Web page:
Dovi does best when the cards are stacked against him. For the second half of last season, he was fighting to live up to his contract, even though talks were that he would lose his Repsol ride. Yet, he was up front for a lot of laps. I think the new pressure of just trying to be number two will make the #4 wheels spin a little faster. He’s going to be entertaining to watch this year for sure.

  7. 76 says:

    Dovi? come on the guy can ride no doubt but really didnt shine last year at all for being on a facotry Repsol Honda. I like the guy but no way hes with Stoner Lorenzo and Rossi yet

    I think the 2 wake up kids this year are Spies and Marco Simoncelli

  8. mxs says:

    You really guys think that Repsol Honda will put last year fork and brakes on Dovi’s bike, because …. what? They don’t have the money??? Or because perhaps that’s Dovi’s choice (like it is many times; see Soner going back and forth with forks last year …). BTW, no other sites specializing on MotoGP have made the observation and conclusion you did. Do you have any evidence that Dovi drew the short straw, as you put it?

    If you do, let us see it, if you don’t, the article was not worth much ….

  9. There is a definite pecking order in MotoGP teams amongst their riders. This is a subject I’ve personally talked to Dovi about on more than one occasion.

    As far as I can tell David Emmett (if you don’t read MotoMatters, you should) is the only MotoGP journalist to have even noticed the differences between the three Repsol Honda bikes…what does that tell you about the “other sites” you mention?

  10. Dr. Gellar says:

    I would have really liked to have seen Stoner’s bike painted in Red Bull colors this year. Still surprised things fell through with having them sponsor Stoner’s side of the factory Honda garage. Personally, I believe it is a missed opportunity for Red Bull…and MotoGP in general.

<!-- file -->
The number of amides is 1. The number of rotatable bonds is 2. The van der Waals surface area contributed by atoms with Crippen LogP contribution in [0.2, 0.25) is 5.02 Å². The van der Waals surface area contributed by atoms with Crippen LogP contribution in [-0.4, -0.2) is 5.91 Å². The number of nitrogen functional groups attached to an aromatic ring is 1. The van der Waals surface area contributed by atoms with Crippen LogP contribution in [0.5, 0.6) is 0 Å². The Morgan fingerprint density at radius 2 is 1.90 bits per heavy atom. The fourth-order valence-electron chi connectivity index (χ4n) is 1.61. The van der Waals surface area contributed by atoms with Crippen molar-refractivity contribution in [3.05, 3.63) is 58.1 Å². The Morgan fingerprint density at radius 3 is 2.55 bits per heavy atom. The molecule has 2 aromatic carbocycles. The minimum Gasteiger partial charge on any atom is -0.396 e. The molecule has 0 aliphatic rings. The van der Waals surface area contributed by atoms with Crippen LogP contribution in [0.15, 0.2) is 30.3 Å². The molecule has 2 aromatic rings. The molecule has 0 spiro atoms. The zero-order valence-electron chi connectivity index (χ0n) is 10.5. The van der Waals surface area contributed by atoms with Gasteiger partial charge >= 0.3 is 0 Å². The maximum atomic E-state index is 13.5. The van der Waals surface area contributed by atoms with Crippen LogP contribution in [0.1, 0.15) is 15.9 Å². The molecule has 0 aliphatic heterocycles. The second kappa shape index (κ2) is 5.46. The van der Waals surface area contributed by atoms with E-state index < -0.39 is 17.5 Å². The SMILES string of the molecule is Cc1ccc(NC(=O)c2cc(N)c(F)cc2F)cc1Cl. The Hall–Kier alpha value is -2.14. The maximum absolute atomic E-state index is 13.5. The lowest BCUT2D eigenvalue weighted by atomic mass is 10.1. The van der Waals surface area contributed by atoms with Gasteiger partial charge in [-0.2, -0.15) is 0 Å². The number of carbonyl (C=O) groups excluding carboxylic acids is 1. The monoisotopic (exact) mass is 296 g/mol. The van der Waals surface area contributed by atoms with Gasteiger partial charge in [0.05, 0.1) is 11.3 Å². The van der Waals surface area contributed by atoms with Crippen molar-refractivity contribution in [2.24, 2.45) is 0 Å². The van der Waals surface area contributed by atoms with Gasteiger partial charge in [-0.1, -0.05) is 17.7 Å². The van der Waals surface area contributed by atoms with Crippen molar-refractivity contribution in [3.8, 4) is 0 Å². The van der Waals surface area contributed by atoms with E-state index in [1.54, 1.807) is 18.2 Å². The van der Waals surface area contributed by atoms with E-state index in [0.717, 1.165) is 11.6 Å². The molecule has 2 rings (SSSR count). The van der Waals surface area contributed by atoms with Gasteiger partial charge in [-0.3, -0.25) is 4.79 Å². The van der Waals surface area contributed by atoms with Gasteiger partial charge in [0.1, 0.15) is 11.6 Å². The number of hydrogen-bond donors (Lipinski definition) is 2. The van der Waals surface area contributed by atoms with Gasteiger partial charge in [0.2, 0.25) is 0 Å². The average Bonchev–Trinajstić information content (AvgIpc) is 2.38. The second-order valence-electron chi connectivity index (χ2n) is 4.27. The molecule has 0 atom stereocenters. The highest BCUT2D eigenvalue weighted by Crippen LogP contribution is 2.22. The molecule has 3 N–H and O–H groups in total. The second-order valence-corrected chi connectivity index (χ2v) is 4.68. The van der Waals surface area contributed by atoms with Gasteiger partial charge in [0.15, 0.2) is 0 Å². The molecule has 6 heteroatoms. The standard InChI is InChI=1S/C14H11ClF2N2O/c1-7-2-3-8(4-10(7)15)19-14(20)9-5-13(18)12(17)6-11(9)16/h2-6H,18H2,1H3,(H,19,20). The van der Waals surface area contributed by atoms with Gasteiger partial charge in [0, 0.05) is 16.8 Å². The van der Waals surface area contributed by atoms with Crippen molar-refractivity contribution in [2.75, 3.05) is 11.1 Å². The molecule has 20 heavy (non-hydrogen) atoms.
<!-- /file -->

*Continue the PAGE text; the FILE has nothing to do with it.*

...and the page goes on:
11. mxs says:

    Jensen Beeler says:
    February 1, 2011 at 10:08 AM
    There is a definite pecking order in MotoGP teams amongst their riders. This is a subject I’ve personally talked to Dovi about on more than one occasion.

    As far as I can tell David Emmett (if you don’t read MotoMatters, you should) is the only MotoGP journalist to have even noticed the differences between the three Repsol Honda bikes…what does that tell you about the “other sites” you mention?

    I am not gonna let you get off the hook so easily … :-)

    Actually, David’s was the first site I was reading about the launch … sorry. Secondly, point me where in his article he makes the conclusion you made. He points out that the front end is different (it’s even visible from the low res web pics to me), yet he doesn’t say it’s because pecking order or Dovi’s bike budget. You say you talked to Dovi nad he complained to you about it?

    If the above is true fair enough, although it would be nice you rather write the transcript of your talk with Dovi, rather than making us believe that a multimillion dollar budget will not allow a guy to run the latest Ohlins forks and latest Brembo caliper (this is not AMA). I personally am not buying it. There might be a pecking order, but for different a lot more expensive things than newer forks and brake calipers …. How much are they saving in your opinion by running 2010 forks and calipers? 10-20 grand? What was their budget again?

  12. No apologies necessary for reading MotoMatters, David is a good friend, and does a bang-up job with his site.

    Careful before you put words in my mouth, I never said this was because of budget issues, that was another commenter, nor did I say that statement came from David’s post. What I did say was that before this post, MotoMatters was the only publication that noticed that the three bikes weren’t all the same. Plain and simple.